Kommons is a place to ask and answer questions from anyone in the world.

We're starting small. Right now, the only way to get an invitation to kommons is to be asked a question by another kommons user. From there you can direct a question to any of twitter's 110+ million users: anyone from @kanyewest to @chavezcandanga.

We've recently been described by @RachelSklar / @Mediaite as "Formspring meets Twitter meets “Meet The Press.”

If you have any questions, feel free to ask us anything: http://kommons.com/

- @codybrown + @kraykray

979 Willoughby Ave - Brooklyn, NY 1122
11 months ago
Kommons is a place to ask questions to public figures. The public figures, in this case, are any of Twitter's 110+ million users.

There are already plenty of ways to ‘contact’ public figures like Sarah Palin or Barack Obama by tweeting at them or posting on their walls but the experience is woefully imbalanced. For all the rah rah of Twitter’s bilateral format, it’s easy for major public figures to just use social media as a bully pulpit— they can ignore individual tweets and, in the case of Facebook, outright delete wall posts that challenge their beliefs. Kommons is designed to change this dynamic and rebalance the way public figures answer to their public.

We do this by giving those who want to contact a public figure a substantially better place to talk to each other. Forming a group is often the only way to get public figures to take notice and Kommons helps you form them on the fly by coordinating those with similar questions to build public leverage.

We aren’t designed to benefit any particular party or group. Our goal is to apply the journalistic principle of impartiality to every level of the site’s design. A public forum to ask and answer a question from anyone in the world that is fair to everyone involved.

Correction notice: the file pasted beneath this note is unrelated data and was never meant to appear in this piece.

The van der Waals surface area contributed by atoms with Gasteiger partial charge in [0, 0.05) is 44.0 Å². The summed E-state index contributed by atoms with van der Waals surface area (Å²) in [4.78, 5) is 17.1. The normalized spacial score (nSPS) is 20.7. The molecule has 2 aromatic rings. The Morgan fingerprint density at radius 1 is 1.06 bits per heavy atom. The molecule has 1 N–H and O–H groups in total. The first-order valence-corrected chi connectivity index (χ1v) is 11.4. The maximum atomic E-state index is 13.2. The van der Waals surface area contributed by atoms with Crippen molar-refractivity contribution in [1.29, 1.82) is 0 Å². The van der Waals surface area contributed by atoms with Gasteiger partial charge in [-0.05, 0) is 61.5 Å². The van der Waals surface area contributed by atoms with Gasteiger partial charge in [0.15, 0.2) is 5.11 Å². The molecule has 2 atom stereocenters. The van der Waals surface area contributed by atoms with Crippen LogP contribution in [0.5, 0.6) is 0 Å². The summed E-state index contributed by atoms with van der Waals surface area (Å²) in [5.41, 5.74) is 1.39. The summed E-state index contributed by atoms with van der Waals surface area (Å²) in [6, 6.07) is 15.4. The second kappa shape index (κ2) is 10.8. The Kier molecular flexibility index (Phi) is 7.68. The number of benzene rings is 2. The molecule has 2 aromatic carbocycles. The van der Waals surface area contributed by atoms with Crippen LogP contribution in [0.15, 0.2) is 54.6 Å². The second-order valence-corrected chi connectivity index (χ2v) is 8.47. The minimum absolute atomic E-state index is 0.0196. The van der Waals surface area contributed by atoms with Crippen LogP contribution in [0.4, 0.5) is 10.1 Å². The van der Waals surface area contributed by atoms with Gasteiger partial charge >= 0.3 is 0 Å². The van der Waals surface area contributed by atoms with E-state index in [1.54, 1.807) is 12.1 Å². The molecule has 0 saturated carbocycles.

Invites:
The only way to be invited to kommons is to be asked a question by another user. If you are asked a question you will receive an @reply from "kommons_invites" in your twitter stream.

Once you're in:
You can invite up to 10 others to join the site.

If you have any more questions, feel free to ask us anything: http://kommons.com/

- @codybrown + @kraykray
11 months ago
Kommons is a place to ask questions to public figures. The public figures, in this case, are any of Twitter's 110+ million users.

There are already plenty of ways to ‘contact’ a public figure like Sarah Palin by tweeting at her or posting on her wall but the experience is woefully imbalanced. For all the rah rah of Twitter’s bilateral format, it’s easy for major public figures like Palin to just use social media as a bully pulpit: she can ignore individual tweets and, in the case of Facebook, outright delete wall posts that challenge her beliefs. Kommons is designed to change this dynamic and rebalance the way public figures answer to their public.

We do this by giving those who want to contact a public figure a substantially better place to talk to each other. Forming a group is often the only way to get public figures to take notice and Kommons helps you form them on the fly by coordinating those with similar questions to build public leverage.